Wrote Riley about the sufferers of the 1849 epidemic.
"The patient was first seized with an uneasy feeling about the pit of the stomach, cramps in limbs and headache; he would immediately seek seclusion. In fifteen to twenty minutes, he became collapsed, cold as ice, pulseless and dying. In this state remedies were of little avail, for the patient after lingering a few days died of typhoid fever from excessive debility."
Antibiotics and intravenous fluids are used to treat the disease today. Back in 1849, the primary treatment was established by Dr. Samuel A. Cartwright, who once lived in Natchez. His method was described by Riley as such:
"Twenty grains of calomel, 10 grains of camphor and 10 grains of red pepper. These were rubbed together into a powder. A dose was given with every discharge. If taken at the starting point of the attack, three doses would generally stop the discharges, using at the same time hot mustard foot bath, hot bricks to feet, large plasters of mustard over the abdomen and on the thighs and legs, and rubbing for the cramp; if serious passages stopped and the patient slept and was quiet for eight to ten hours, he generally got up. From then on he was safe and only required brandy in suitable quantity to keep up strength, when recovery was gradual. Numbers, however, remained for a long time in a typhoid condition after getting through. In collapse, if anything would do good, it was calomel."
One patient, said Riley, was a "stout, athletic man" who was "apparently dying, cold as ice, pulseless and speechless." The man was given calomel in "100 grain doses" and "in half an hour he jumped up and was walking about..."
Doctors believed that "the great aim of treatment was to bring on sweating. This effected, the internal hemorrhage at once stopped. It would not do to wait on calomel to act on the liver, as this took four to six hours, and the patient might die in two or three hours."
FIRST CHOLERA CASES IN 1833
In the first cholera outbreak recorded in this region was in 1833. Riley said the owner of the Tarbert plantation at that time moved the slaves from their cabins on the river to the "high buffs back of the plantation upon the outbreak of cholera among them, and there did not occur another case." Only three men died, all infected at the first sign of the disease while all were living on the river bank.
But because the 1849 outbreak came on so rapidly, Riley said "no camps or sheds" were in "readiness at the bluffs....In making sheds or camps it was important that there should not be too many crowded together, and above all, that they should not sleep upon the bare grounds. Bunks to sleep upon were erected in their camps two or three feet off the ground, and if a flooring of boards was used they had a layer of sleepers under them to elevate them from the earth. This was Dr. Cartwright's plan."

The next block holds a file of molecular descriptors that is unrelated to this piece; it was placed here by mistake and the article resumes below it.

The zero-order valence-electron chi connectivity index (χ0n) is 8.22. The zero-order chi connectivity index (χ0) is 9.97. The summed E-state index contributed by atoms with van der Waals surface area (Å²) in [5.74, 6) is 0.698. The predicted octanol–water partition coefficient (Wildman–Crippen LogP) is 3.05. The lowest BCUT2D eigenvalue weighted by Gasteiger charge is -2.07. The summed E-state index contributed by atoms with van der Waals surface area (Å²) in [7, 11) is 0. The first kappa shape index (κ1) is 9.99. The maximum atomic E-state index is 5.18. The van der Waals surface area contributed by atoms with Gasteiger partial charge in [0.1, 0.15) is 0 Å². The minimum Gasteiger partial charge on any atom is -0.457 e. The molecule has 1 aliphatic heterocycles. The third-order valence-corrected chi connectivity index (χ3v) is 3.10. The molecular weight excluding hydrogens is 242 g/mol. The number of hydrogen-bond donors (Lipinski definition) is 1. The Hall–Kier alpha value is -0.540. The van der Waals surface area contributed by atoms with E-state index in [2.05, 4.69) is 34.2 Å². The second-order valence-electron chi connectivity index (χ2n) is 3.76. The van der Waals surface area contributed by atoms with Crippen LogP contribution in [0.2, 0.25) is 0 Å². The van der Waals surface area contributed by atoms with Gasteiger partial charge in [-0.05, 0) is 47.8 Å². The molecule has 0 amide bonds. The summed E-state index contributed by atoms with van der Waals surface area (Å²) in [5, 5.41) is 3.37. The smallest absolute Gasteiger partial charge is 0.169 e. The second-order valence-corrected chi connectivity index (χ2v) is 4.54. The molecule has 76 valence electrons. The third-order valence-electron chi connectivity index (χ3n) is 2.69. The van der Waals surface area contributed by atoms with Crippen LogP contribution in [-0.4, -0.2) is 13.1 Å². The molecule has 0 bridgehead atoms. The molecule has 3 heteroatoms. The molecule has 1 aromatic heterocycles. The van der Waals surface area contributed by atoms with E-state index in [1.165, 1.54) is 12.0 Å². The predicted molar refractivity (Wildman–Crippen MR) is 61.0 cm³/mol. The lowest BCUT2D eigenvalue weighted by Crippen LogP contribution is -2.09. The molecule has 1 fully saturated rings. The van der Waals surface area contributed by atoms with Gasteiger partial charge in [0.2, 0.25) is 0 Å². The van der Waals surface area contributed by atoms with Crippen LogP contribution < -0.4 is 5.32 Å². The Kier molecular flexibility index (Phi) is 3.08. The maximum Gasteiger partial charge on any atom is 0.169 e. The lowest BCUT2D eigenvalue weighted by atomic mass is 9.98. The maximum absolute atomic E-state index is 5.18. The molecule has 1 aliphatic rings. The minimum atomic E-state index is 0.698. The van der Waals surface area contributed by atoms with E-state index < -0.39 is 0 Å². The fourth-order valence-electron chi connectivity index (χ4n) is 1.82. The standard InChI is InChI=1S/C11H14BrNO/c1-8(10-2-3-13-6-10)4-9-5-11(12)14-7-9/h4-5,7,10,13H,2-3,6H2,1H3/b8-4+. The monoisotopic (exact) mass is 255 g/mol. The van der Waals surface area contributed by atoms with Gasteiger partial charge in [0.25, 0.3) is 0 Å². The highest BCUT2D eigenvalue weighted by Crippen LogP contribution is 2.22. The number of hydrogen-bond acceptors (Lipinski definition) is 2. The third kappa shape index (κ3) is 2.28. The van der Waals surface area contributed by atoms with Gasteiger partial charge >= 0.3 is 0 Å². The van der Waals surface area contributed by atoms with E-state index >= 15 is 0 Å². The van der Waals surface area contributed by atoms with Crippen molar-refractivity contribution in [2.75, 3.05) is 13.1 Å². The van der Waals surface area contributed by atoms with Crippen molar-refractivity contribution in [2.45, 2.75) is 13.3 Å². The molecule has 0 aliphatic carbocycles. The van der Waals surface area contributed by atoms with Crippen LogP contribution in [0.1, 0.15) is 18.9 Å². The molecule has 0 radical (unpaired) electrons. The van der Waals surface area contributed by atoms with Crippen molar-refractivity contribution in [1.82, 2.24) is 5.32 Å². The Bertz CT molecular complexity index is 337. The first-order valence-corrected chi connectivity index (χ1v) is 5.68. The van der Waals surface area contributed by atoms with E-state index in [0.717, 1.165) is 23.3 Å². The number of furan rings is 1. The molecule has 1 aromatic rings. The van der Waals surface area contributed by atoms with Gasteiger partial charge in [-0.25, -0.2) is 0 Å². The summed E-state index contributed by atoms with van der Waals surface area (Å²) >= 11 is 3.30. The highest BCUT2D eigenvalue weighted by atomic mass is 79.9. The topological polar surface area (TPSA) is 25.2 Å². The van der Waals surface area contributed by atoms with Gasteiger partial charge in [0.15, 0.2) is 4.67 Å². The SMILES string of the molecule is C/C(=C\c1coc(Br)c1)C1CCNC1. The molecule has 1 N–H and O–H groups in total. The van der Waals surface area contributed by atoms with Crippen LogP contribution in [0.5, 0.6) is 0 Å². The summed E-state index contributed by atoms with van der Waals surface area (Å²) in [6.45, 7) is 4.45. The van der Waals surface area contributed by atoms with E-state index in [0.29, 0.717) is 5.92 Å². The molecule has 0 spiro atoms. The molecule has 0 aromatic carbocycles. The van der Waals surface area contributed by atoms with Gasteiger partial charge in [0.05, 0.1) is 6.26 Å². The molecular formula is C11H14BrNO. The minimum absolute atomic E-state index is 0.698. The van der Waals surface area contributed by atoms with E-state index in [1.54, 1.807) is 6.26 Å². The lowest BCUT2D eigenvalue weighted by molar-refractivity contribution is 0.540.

Good, clean food was also necessary, according to the doctor. Riley said bread "made out of sweated or weevil-eaten corn was a prolific cause of malignancy in the disease; pork put up with inferior salt, or where the meat had been killed a good while before packing and salting, as was often the case in the West, was a fruitful cause of malignancy in the disease..."
Riley also notes: "It is a well ascertained fact that upon every plantation where the cholera was malignant that the drinking water was bad."
According to Rae's "Observations on Cholera," 19th Century physicians were coming to the conclusion that the disease was "contagious" moreso than not and "dependent on some telluric or atmospheric influence in its development...It advances along the great lines of communications that exist between different towns or countries, along the tracks of trade and the highways of commerce and overspreads a country more or less quickly, just in proportion to the facilities of intercourse existing between respective towns."
Soon the disease spread up the Red, Black, Tensas, Little and Ouachita rivers in Louisiana. Doctors -- and there were more in Catahoula and Concordia parishes in those days than most of us would have imagined -- found themselves traveling from plantation to plantation, farm to farm, house to house, in attempts to treat this scourge.
As the flood waters rose in this region in 1849, the outbreak of cholera almost caused a panic.
At the Tarbert Plantation, the visitor who had arrived at the place at the height of the disease's impact, was now in the depths of depression.
"My wife and self are perfectly well," he said, "but as you may suppose, we are all worn down, a good deal heart-sick, melancholy and gloomy."
(Next week: The cholera outbreak in Concordia and Catahoula parishes.)